Don't judge the transmission of a filter by its reflected light!
  • (see picture of the dichroic below, as one extreme example)

  • Introduction of a filter (or any flat optical element with a different index of refraction, e.g., a dewar window) changes the effective focal length of the telescope beam because of Snell's Law:

    Shift in focal plane due to introduction of a filter. From Bill van Altena's (Yale University) lecture notes.
    If n' is the index of refraction of the filter/window, t is its thickness, and n is the index of refraction of the surrounding medium (e.g., air), you can show (!) that the shift in focal length will be:

    Δ f = t ( 1 - n / n' )

    or, with air (n = 1) and glass (n' = 1.5)

    Δ f = t / 3

    Note that the focus is moved away from the objective of the telescope.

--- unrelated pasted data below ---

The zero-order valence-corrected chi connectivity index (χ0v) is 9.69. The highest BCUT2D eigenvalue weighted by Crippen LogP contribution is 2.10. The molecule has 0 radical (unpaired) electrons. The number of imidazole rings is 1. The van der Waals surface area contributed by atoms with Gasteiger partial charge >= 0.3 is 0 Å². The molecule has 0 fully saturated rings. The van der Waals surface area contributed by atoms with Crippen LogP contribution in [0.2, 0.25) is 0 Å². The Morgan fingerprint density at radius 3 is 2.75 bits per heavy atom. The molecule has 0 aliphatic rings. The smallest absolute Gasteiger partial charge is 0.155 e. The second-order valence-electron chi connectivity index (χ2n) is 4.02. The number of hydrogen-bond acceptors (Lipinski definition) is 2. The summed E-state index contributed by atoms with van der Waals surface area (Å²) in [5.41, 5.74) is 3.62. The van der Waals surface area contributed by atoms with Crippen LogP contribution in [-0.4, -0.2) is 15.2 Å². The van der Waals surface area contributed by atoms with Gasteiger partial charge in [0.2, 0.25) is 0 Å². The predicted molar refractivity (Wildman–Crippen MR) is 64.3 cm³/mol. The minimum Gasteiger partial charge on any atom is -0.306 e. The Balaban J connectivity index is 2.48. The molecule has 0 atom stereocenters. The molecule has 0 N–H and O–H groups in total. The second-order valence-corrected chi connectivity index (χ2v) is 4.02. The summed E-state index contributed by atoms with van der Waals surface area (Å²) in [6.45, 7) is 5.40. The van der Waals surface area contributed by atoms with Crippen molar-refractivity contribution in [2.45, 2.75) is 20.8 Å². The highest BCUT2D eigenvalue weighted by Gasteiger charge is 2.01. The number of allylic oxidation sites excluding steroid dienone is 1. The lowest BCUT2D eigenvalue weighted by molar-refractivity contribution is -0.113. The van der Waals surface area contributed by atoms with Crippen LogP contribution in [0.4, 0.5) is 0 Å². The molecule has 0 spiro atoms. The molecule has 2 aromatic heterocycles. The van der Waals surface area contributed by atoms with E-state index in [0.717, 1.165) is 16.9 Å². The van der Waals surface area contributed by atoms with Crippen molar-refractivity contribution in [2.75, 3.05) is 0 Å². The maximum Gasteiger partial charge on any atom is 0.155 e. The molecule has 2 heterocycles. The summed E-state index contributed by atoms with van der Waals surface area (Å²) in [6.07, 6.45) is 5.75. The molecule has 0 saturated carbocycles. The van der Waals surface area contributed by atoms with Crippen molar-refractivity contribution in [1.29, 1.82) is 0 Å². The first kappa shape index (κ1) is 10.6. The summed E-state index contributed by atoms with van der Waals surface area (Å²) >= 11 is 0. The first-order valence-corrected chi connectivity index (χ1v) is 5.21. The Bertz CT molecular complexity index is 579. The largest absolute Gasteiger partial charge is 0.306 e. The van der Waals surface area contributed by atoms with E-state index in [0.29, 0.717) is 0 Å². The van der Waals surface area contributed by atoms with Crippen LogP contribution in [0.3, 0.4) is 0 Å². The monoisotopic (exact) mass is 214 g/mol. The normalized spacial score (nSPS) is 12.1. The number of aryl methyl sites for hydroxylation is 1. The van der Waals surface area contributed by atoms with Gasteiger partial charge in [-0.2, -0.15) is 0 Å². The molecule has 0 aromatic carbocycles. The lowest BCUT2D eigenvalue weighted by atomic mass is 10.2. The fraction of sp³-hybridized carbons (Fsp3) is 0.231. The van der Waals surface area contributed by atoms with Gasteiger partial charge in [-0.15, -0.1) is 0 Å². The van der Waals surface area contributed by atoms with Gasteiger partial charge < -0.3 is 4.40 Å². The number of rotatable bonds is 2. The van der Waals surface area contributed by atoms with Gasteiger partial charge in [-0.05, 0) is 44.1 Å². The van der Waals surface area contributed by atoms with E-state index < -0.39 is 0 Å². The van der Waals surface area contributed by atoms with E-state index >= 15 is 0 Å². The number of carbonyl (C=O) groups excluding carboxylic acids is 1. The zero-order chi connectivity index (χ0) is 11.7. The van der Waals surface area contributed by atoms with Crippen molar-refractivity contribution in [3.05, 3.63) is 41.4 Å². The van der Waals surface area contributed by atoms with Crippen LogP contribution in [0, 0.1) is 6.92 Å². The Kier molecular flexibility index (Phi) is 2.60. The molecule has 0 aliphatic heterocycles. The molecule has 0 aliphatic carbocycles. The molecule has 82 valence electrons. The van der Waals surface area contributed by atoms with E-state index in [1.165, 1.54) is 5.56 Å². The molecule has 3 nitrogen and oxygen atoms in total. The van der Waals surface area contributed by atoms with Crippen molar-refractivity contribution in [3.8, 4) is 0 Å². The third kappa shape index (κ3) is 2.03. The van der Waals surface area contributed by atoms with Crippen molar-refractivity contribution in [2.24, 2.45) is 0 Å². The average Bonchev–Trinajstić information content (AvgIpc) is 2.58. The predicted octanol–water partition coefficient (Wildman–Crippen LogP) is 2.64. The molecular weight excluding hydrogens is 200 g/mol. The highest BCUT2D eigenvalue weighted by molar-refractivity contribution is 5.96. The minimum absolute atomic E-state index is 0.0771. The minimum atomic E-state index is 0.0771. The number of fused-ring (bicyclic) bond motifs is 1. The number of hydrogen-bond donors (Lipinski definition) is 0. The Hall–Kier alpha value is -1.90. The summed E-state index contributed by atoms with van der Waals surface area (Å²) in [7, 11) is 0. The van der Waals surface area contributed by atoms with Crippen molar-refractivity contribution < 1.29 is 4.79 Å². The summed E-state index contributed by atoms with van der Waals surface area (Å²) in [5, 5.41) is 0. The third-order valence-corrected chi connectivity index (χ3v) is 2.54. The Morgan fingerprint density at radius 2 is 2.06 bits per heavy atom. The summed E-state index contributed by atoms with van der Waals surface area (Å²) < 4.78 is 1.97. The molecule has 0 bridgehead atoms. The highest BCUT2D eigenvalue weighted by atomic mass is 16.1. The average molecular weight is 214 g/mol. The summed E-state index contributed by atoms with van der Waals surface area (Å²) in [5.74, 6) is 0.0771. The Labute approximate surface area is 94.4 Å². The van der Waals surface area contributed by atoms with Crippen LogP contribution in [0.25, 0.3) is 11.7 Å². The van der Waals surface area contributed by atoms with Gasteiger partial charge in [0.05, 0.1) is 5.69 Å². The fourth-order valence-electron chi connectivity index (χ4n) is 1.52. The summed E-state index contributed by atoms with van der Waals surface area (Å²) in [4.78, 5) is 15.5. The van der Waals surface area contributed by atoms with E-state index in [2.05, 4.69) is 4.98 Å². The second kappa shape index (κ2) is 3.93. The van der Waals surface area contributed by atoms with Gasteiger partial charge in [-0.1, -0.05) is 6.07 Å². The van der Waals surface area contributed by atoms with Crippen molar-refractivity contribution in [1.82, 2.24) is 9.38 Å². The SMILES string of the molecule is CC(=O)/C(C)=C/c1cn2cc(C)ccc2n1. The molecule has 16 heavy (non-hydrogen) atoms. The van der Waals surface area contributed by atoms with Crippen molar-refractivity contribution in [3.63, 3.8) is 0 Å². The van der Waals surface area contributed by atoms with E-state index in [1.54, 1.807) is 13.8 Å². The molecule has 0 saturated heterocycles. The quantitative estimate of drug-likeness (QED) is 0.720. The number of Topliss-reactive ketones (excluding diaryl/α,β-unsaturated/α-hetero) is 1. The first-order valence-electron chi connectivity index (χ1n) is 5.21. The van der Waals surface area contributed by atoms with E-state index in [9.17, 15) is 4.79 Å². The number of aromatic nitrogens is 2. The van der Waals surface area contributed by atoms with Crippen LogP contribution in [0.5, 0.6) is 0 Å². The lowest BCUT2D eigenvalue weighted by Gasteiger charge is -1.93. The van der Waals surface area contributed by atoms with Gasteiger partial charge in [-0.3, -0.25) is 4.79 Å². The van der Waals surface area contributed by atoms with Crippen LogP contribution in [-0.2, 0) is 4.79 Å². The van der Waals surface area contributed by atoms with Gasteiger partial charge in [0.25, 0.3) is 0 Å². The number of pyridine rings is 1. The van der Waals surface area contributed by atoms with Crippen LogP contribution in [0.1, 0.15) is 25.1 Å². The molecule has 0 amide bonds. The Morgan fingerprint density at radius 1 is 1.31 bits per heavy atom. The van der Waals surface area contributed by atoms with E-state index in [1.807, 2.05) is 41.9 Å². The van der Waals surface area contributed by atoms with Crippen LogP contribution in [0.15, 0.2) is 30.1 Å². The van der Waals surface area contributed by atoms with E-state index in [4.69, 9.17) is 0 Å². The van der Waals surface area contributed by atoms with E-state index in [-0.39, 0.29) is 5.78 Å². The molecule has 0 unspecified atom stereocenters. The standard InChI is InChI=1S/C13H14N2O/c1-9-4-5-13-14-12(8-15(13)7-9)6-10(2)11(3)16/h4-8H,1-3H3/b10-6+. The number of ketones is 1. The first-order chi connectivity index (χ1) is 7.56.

In general this means that the telescope has a different focus for each filter of varying thickness and index of refraction, and one has to map out at the beginning of an observing run the filter focus offsets for each filter.

    Obviously, it is of great benefit if one can design a set of filters with equal "optical thickness" to eliminate the need to refocus the telescope between filter changes.

    Such parfocal filters are made by padding the optically thinner filters with quartz cover glass to make up the difference with thickest filter.

  • Filters, especially interference filters, do not always age well. Check older filters for decay of dielectric materials, glass and coatings.

  • Another common mistake when using narrow band filters is to forget to account for Doppler shifts in the sources which may shift desired spectral features out of a filter bandpass.